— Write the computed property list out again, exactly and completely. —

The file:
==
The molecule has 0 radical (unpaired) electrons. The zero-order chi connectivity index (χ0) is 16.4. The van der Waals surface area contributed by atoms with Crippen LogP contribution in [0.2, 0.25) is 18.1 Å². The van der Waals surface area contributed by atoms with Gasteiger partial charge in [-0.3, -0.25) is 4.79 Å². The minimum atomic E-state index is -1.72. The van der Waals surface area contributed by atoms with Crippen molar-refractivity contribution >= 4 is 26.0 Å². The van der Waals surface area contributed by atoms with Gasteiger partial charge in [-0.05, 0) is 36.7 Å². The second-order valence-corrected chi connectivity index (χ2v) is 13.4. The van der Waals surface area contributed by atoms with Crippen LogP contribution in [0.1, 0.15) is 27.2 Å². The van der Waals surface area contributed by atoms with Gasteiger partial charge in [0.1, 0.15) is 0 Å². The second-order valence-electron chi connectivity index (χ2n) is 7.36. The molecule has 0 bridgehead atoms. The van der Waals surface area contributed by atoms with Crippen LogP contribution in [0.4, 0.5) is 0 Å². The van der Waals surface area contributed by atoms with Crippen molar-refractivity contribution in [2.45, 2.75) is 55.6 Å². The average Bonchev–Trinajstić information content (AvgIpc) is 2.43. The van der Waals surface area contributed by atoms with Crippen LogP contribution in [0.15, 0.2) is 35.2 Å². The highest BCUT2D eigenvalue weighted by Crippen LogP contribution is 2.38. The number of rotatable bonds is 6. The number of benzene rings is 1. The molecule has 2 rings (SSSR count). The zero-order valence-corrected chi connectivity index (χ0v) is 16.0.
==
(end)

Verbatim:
The molecule has 0 radical (unpaired) electrons. The zero-order chi connectivity index (χ0) is 16.4. The van der Waals surface area contributed by atoms with Crippen LogP contribution in [0.2, 0.25) is 18.1 Å². The van der Waals surface area contributed by atoms with Gasteiger partial charge in [-0.3, -0.25) is 4.79 Å². The minimum atomic E-state index is -1.72. The van der Waals surface area contributed by atoms with Crippen molar-refractivity contribution >= 4 is 26.0 Å². The van der Waals surface area contributed by atoms with Gasteiger partial charge in [-0.05, 0) is 36.7 Å². The second-order valence-corrected chi connectivity index (χ2v) is 13.4. The van der Waals surface area contributed by atoms with Crippen LogP contribution in [0.1, 0.15) is 27.2 Å². The van der Waals surface area contributed by atoms with Gasteiger partial charge in [0.1, 0.15) is 0 Å². The second-order valence-electron chi connectivity index (χ2n) is 7.36. The molecule has 0 bridgehead atoms. The van der Waals surface area contributed by atoms with Crippen LogP contribution in [0.4, 0.5) is 0 Å². The van der Waals surface area contributed by atoms with Crippen molar-refractivity contribution in [2.45, 2.75) is 55.6 Å². The average Bonchev–Trinajstić information content (AvgIpc) is 2.43. The van der Waals surface area contributed by atoms with Crippen LogP contribution in [0.15, 0.2) is 35.2 Å². The highest BCUT2D eigenvalue weighted by Crippen LogP contribution is 2.38. The number of rotatable bonds is 6. The number of benzene rings is 1. The molecule has 2 rings (SSSR count). The zero-order valence-corrected chi connectivity index (χ0v) is 16.0.